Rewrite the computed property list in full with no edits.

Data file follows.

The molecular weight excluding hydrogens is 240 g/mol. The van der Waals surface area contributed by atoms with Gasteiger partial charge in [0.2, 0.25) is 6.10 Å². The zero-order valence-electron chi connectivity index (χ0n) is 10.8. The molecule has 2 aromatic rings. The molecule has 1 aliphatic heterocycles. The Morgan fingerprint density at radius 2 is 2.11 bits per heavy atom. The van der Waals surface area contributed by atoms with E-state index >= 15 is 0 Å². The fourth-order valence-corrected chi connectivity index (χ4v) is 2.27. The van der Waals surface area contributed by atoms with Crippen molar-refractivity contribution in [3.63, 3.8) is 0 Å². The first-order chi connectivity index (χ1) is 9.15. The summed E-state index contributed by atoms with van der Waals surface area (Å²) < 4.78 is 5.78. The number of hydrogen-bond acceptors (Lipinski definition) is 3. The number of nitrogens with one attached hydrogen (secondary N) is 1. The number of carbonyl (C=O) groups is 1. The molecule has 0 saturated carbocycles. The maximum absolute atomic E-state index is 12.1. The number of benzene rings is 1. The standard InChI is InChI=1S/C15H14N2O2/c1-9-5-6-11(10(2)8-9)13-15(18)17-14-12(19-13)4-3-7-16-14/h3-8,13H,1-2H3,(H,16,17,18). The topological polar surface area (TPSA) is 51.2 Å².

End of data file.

The molecular weight excluding hydrogens is 240 g/mol. The van der Waals surface area contributed by atoms with Gasteiger partial charge in [0.2, 0.25) is 6.10 Å². The zero-order valence-electron chi connectivity index (χ0n) is 10.8. The molecule has 2 aromatic rings. The molecule has 1 aliphatic heterocycles. The Morgan fingerprint density at radius 2 is 2.11 bits per heavy atom. The van der Waals surface area contributed by atoms with E-state index >= 15 is 0 Å². The fourth-order valence-corrected chi connectivity index (χ4v) is 2.27. The van der Waals surface area contributed by atoms with Crippen molar-refractivity contribution in [3.63, 3.8) is 0 Å². The first-order chi connectivity index (χ1) is 9.15. The summed E-state index contributed by atoms with van der Waals surface area (Å²) < 4.78 is 5.78. The number of hydrogen-bond acceptors (Lipinski definition) is 3. The number of nitrogens with one attached hydrogen (secondary N) is 1. The number of carbonyl (C=O) groups is 1. The molecule has 0 saturated carbocycles. The maximum absolute atomic E-state index is 12.1. The number of benzene rings is 1. The standard InChI is InChI=1S/C15H14N2O2/c1-9-5-6-11(10(2)8-9)13-15(18)17-14-12(19-13)4-3-7-16-14/h3-8,13H,1-2H3,(H,16,17,18). The topological polar surface area (TPSA) is 51.2 Å².